Sunday, July 10, 2016

Why My Daughter Hates "Brave"

My daughter wrote,
"I hate "Brave" because Elinor acts like a baby. She acts like she knows everything but not about being a mom. She acts like a toddler when she gets angry and she throws her own daughter's bow in the fireplace! Who does that???? Well, there you go. I HATE "BRAVE"!!!! 

PS: Mom's letter is here.

Friday, July 8, 2016

The Life We Never Expected Review

Expectations. Mine have been shattered over and over. Shattered expectations at church carry the deepest hurt, cause the most painful wounds. I have to remind myself that Christians are human and they are not God. When humans are not good ministers to families like mine (with a child with autism who has lots of co-occurring conditions), it reflects on them, not on God. I have to keep reminding myself of this.

I struggle with the difference between what is and what should be, continuing to reach what should be. The battle is real.

Authors Andrew and Rachel Wilson are parents of two children with special needs. They are Christians. And they wrestle with the same opponents that I do. Expectations. What Should Be. What Is. The biggest battle is the one happening in my head. And they, like me, make progress and then regress, back and forth. They understand.

The Wilsons arranged the chapters of "The Life We Never Expected" in five sections: weeping, worshiping, waiting, witnessing, breathe. Rachel writes some of the sections and Andrew writes some of them.

I always hold my breath a little bit when I read a book by Christian parents of a child or children with special needs. I have a lot of pain and grief, and I know my God can handle my pain and my grief, my negative emotions. I don't want to be criticized for having negative feelings or for admitting the emotions that are ugly. I do not want to be preached at in a holier-than-thou way. I want to be understood.

And the Wilsons understand. The book is loving, not preachy. Real, not rosy. I love that they reference the Psalms so much in the book. Sometimes, I think I spend too much time reading the angry Psalms, but it is there that I see myself and it is there that I am understood. I know I can't spend all my time there, and yet, being there, hearing the Psalmist's cries, is comforting, because I am not alone.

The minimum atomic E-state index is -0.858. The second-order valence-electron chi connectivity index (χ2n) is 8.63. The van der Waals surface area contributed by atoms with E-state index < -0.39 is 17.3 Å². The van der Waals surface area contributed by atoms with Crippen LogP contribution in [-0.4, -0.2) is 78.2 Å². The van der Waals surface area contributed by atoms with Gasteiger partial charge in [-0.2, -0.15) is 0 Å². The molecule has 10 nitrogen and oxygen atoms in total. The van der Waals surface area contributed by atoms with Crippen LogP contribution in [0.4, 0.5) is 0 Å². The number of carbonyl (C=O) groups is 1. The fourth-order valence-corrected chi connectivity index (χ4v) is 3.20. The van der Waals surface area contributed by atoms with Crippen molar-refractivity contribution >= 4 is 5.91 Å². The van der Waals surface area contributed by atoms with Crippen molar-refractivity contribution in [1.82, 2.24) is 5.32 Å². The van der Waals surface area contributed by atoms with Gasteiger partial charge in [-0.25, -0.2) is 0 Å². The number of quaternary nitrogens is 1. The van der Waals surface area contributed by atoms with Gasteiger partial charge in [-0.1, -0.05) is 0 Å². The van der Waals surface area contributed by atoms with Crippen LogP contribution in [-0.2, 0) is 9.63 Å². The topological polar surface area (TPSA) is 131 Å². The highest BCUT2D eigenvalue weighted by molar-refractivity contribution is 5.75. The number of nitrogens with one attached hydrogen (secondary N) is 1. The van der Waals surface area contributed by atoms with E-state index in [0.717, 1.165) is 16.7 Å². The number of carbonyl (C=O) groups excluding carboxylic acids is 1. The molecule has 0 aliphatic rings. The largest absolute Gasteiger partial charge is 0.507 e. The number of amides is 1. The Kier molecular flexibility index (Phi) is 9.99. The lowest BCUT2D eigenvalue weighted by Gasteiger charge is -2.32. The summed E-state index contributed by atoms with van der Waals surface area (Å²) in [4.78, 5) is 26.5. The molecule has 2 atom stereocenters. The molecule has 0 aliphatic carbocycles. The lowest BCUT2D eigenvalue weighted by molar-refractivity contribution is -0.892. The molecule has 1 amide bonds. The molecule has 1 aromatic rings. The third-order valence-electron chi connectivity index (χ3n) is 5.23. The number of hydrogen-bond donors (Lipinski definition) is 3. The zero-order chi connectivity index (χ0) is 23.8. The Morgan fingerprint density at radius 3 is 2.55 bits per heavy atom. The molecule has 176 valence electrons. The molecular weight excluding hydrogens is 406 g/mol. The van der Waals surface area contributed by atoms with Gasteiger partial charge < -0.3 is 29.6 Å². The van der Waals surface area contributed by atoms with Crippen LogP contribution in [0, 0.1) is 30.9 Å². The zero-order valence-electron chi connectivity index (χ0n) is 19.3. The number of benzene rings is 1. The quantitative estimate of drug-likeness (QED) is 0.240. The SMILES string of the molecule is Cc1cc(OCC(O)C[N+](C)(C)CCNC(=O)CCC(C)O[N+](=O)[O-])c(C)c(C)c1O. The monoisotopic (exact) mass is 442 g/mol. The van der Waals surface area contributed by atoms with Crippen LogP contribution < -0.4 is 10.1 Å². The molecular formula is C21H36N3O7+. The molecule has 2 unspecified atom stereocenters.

The Wilsons clearly have more skin friend and family support than we do. We have zero.
"These days, we can't even get through the day without the church, let alone save the world. We are totally dependent on a community of people--people who help, encourage, pray, serve, take responsibility--to be fruitful in any way at all." Andrew writes on page 47
"Something especially bad happens, you hit a new low, and you cry out for help from y our friends and family, who rally around to help in a short, intense, and irreplaceable way."  Andrew writes on page 63.
They have live in support and a set of grandparents who help once a week. Yeah, we don't have that. Family is 150 miles away (which is better than the 600+ it was for many years) and we have not been able to build a network of support in this town where we moved five years ago. We stopped going to church because the obstacles were too great.

I still struggle with comparisons. I am a work in progress.I am trying not to turn the book's anecdotes into a pity party. And in this book, the Wilsons give me solid, doable, practical suggestions on how not to become a pity party.

The book retails for $8.82 on Amazon at the moment I am typing, is 152 pages short, yet the material is solid and useful. The book is physically small enough to fit inside my purse if I want to read it in a waiting area while my child is in a class or lesson.

There are two sections that really jump out and grab me right now, where I am. One is written by Rachel and one is written by Andrew. Rachel's reminder that my first thought, my first reaction to a situation or event is often not to be trusted touched me deeply. It is something I have learned about myself but have never articulated, and Rachel articulated for me in a section about finding joy. I needed that. I strongly identify with Andrew's section on prayer at this moment in time.

 I suspect this book will be one that I return to again and again and a different section will speak to me each time, depending upon where I am in that moment. I tend to identify with Rachel in a big way and not as much with Andrew. I wonder if my husband reads the book if he will identify more with Andrew? More books seem to be written to the moms and this one is geared to both the mom and the dad.

"The Life We Never Expected" by Andrew & Rachel Wilson is a wonderful resource for a family with a child or children with special needs.

PS: Andrew & Rachel: I have 15 years of notes about sleep and autism in one long blog post here if you are interested. Maybe something in it will be helpful at your house.
"Disclosure (in accordance with the FTC’s 16 CFR, Part 255: “Guides Concerning the Use of Endorsements and Testimonials in Advertising”):  I did receive a sample of the product in exchange for this review and post.
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